Why don’t we save seed?

Why don’t we save seed?

Several years ago rumors started flying on social media and in certain news publications that farmers are not allowed to save seed, “Big Ag” dictated to them the type of seeds they could utilize and then further dictated their crop protection products. This has been widely debunked and clarified by many in the agriculture community. But what has not been explained some of the reasons WHY we do not save our seed outside of the Plant Variety Protection Act. What are the benefits to the farmers? To the purchaser (processor)? To the consumers? While saving seed still remains a certain part of the industry, as a general rule, the entire supply chain benefits from the diminishing practice of saving seed. For us, the following account for many of the reasons we choose to not save seed.

Farmer Choice

Many of my blogging and farming counterparts have already addressed farmer choice in regards to seed as well as other details of the process. These are important aspects of the industry to understand and important for farmers but I will let them tell you those stories.

A Farmer’s Life details “What’s in a Monstanto contract?”

Prairie Californian details “Do Farmer’s Have Choices?” for the HuffPost.

Lastly, Ask The Farmers discusses “Are Farmers Forced by Big Ag and Monsanto to Plant Seeds?”

Plant Variety Protection Act 

In many cases the Plant Variety Protection Act (PVPA) dictates our ability to save seed. The act provides intellectual property rights to breeders of new seeds (and tubers depending on the commodity). The PVPA can be utilized in a variety of ways by breeders:

  • Plant Variety Protection – seed and tubers (issued by PVPO)
  • Plant Patents – asexually propagated plants except for edible tubers (issued by the Patent and Trademark Office (PTO)
  • Utility Patents – for genes, traits, methods, plant parts, or varieties (issued by the PTO)

The owners of the variety are then afforded the exclusive rights to these varieties for 20 years. They can structure their program in a manner that allows growers to save seed or they can restrict our ability to save seed. The PVPA also makes it easier for these breeders to have their varieties accepted by our export countries. We raise several wheat varieties that are protected under the PVPA. In the case of our Clearfield Brawl we are not allowed to save seed and must buy new seed every year, on the flip side our Syngenta Wolf variety is also protected under the PVPA however we are allowed to save our own seed. We are however banned from selling any seed we have to our neighbors.

The requirements of the PVPA are often criticized by individuals outside of the agricultural industry however it is important to producers across the country. These varieties, regardless of their breeding techniques, are expensive to bring to market and researchers conduct future research and variety improvements in part with funds generated from royalties through seed sales. These requirements also ensure we are getting high quality seed that maintains all of the original benefits of the variety. Many of the unique variety characteristics do pass from variety through generations (generations in seed production are not unlike your family tree) however the purity and consistency can diminish. Purchasing new certified seed that is one generation removed from the registered varieties allows us to maintain our quality and purity expectations.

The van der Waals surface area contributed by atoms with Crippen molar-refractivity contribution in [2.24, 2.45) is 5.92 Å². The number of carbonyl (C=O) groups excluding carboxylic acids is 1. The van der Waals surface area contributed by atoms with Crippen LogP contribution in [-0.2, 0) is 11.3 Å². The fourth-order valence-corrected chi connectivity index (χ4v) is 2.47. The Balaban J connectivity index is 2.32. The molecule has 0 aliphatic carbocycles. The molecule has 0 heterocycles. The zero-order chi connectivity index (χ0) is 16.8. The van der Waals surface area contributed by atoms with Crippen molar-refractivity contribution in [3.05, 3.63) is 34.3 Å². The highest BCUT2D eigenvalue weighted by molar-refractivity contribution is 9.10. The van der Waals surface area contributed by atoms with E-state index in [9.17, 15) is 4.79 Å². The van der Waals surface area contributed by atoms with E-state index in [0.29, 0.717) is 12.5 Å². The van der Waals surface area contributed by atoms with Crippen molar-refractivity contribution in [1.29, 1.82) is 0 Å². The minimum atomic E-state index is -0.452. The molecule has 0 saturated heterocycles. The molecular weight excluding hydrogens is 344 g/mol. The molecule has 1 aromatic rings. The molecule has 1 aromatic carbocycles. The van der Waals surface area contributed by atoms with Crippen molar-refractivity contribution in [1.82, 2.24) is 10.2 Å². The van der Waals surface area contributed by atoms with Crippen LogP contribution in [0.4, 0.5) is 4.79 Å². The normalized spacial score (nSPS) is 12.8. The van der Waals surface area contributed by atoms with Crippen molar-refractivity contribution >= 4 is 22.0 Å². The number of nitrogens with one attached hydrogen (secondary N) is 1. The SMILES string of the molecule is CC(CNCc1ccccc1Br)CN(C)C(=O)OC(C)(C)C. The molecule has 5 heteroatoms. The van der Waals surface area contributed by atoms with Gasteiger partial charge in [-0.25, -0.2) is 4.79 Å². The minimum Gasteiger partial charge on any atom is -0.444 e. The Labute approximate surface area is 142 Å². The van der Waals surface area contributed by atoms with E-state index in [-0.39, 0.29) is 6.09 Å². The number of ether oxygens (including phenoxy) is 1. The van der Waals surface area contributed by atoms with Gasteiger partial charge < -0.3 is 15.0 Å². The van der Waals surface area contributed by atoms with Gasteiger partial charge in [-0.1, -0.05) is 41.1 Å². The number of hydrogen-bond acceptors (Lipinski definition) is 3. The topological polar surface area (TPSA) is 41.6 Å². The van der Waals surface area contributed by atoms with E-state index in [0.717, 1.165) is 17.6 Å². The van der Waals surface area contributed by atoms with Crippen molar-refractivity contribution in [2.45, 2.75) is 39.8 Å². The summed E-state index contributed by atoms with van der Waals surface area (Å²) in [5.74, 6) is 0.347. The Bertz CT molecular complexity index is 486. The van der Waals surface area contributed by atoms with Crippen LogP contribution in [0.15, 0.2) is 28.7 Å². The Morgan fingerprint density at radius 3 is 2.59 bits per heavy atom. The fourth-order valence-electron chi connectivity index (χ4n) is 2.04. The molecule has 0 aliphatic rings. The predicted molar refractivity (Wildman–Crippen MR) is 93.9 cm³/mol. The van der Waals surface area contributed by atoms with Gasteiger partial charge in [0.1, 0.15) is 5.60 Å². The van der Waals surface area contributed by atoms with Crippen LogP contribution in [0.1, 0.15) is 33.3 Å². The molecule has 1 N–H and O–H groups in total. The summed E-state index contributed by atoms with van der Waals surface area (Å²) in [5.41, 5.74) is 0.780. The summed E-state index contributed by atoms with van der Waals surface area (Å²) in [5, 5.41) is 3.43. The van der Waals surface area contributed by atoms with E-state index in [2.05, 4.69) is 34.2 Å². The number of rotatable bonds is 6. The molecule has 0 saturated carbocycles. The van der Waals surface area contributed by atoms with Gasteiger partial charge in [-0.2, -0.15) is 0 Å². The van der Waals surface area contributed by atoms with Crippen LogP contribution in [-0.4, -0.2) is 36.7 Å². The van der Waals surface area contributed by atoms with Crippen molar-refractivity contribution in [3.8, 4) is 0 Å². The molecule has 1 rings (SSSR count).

Benefits to the Farmers 

I discussed several of the benefits to the farmers in the last paragraph. However there are other less tangible benefits to producers as well. Publications throughout the industry often point to six reasons a producer benefits from purchasing certified seed:

  • Clean Seed
  • Pure Seed
  • Seed Quality Assurance
  • Traceability
  • Access to new markets
  • Efficient use of inputs

The first three are closely related and directly impact the producer’s ability to rely on the genetics, varietal purity, and cleanliness (weed free) certification of the seed. Anyone can have seed cleaned, in fact we still do it when we save our own wheat seed, however some weeds are difficult to clean out of seed. When we do save our own seed we do not keep seed from fields known to have any weeds and/or any weeds that do not clean out of seed. However having certified seed assures you that the seed and the fields it came from have been inspected by not only the company who raised the seed but also regulatory bodies to ensure the cleanliness of the seed. Certified seed also carries with it a certain amount of traceability. In the rare event that issues arise with the quality or viability of the seed a farmer can trace the seed back to its original location. This allows the seed owner to improve upon their product, correct any issues, and work with the grower to mitigate the damage done. Seed saved by the farmer does not carry the same benefits.

I have no personally seen certified seed open access to new markets necessarily, however I have seen quite a few contracts require certified seed. These requirements hinge on the need for the end use products to maintain certain quality standards. These will come up again when we discuss the benefits to end use processors and consumers.

Efficient use of inputs is another reason many farmers have gone away from saving seeds. Saving seeds requires separate storage, cleaning, and additional handling. These expenses can all add up and often are not worth the hassle when we can simply purchase new seed, arrange for delivery or pickup while we are seeding and cut out quite a few additional steps in the process. There have also been several economic studies done by various Land Grant Universities over the years which show improved benefits when certified seed is used. One such study is linked here: Yield and Profit from New and Old Wheat Varieties Using Certified and Farmer-Saved Seeds.